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We Need to Talk About The Philippines

08 May 2017
By Rory MacNeil
Philippines President Rodrigo Duterte at the 30th ASEAN Summit. Photo from ASEAN official Twitter account.

Philippines President Rodrigo Duterte’s unusually abrasive style, extreme policies and international media visibility have become a source of tension in the relationship with Australia. While Duterte remains in power, Australia needs to develop strong track II diplomacy with the Philippines to improve mutual understanding.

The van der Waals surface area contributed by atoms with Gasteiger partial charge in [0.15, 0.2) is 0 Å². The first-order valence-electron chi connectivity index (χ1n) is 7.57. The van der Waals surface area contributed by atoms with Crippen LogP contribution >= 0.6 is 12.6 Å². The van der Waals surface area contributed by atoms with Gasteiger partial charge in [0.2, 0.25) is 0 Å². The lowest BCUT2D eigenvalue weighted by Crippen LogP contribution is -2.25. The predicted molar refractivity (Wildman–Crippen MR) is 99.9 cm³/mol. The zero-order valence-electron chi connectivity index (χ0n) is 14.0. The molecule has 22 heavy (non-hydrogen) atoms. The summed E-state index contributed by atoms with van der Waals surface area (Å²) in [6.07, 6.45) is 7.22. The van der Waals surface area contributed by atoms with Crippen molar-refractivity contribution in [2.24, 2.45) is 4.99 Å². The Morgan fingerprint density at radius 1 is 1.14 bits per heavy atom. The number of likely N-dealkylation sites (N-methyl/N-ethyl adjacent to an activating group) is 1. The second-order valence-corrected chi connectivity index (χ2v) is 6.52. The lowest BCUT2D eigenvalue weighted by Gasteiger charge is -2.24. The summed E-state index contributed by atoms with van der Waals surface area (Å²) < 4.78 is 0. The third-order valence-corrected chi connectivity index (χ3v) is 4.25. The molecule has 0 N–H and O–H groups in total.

Australia’s official diplomatic relations with the Philippines are constrained by a highly visible difference in core values at the highest level of leadership. Duterte’s violent drug war and bombastic, outlandish statements have attracted much interest from the Australian media and make it difficult for Australian diplomats to find common ground and work towards a mutually beneficial relationship with the Philippines. The Australian public knows little of the Philippines outside of the drug war and South China Sea (SCS) discourses. As Australia is a democracy, this constrains the manoeuvrability of Australian strategists and diplomats to engage productively with the Philippines. This is an intractable problem. Australia won’t change its core national values to better align with the Philippines’ president. Similarly, for fear of displeasing voters, the Australian government can’t make overly friendly diplomatic moves that might suggest they support his style of governance.